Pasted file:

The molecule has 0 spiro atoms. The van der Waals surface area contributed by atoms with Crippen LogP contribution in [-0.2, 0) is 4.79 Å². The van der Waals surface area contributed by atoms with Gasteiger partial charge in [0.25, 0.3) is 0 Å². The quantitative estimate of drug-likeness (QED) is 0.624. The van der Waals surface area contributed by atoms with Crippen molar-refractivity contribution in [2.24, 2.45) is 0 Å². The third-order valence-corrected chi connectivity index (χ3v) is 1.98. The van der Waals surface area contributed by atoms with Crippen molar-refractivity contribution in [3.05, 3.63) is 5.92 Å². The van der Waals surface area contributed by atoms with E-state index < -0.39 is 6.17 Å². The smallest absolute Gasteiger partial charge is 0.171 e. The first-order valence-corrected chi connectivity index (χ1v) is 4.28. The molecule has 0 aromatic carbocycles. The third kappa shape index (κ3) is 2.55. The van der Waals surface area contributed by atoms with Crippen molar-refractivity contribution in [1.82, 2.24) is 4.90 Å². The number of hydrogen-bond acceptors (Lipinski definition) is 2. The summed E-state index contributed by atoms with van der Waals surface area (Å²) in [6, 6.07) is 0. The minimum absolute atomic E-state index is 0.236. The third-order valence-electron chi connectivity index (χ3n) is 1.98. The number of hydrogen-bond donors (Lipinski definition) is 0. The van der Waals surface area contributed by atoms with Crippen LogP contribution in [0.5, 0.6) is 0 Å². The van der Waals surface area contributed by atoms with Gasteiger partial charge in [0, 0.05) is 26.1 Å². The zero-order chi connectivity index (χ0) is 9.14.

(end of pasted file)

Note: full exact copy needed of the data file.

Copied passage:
The molecule has 0 spiro atoms. The van der Waals surface area contributed by atoms with Crippen LogP contribution in [-0.2, 0) is 4.79 Å². The van der Waals surface area contributed by atoms with Gasteiger partial charge in [0.25, 0.3) is 0 Å². The quantitative estimate of drug-likeness (QED) is 0.624. The van der Waals surface area contributed by atoms with Crippen molar-refractivity contribution in [2.24, 2.45) is 0 Å². The third-order valence-corrected chi connectivity index (χ3v) is 1.98. The van der Waals surface area contributed by atoms with Crippen molar-refractivity contribution in [3.05, 3.63) is 5.92 Å². The van der Waals surface area contributed by atoms with E-state index < -0.39 is 6.17 Å². The smallest absolute Gasteiger partial charge is 0.171 e. The first-order valence-corrected chi connectivity index (χ1v) is 4.28. The molecule has 0 aromatic carbocycles. The third kappa shape index (κ3) is 2.55. The van der Waals surface area contributed by atoms with Crippen molar-refractivity contribution in [1.82, 2.24) is 4.90 Å². The number of hydrogen-bond acceptors (Lipinski definition) is 2. The summed E-state index contributed by atoms with van der Waals surface area (Å²) in [6, 6.07) is 0. The minimum absolute atomic E-state index is 0.236. The third-order valence-electron chi connectivity index (χ3n) is 1.98. The number of hydrogen-bond donors (Lipinski definition) is 0. The van der Waals surface area contributed by atoms with Crippen LogP contribution in [0.5, 0.6) is 0 Å². The van der Waals surface area contributed by atoms with Gasteiger partial charge in [0, 0.05) is 26.1 Å². The zero-order chi connectivity index (χ0) is 9.14.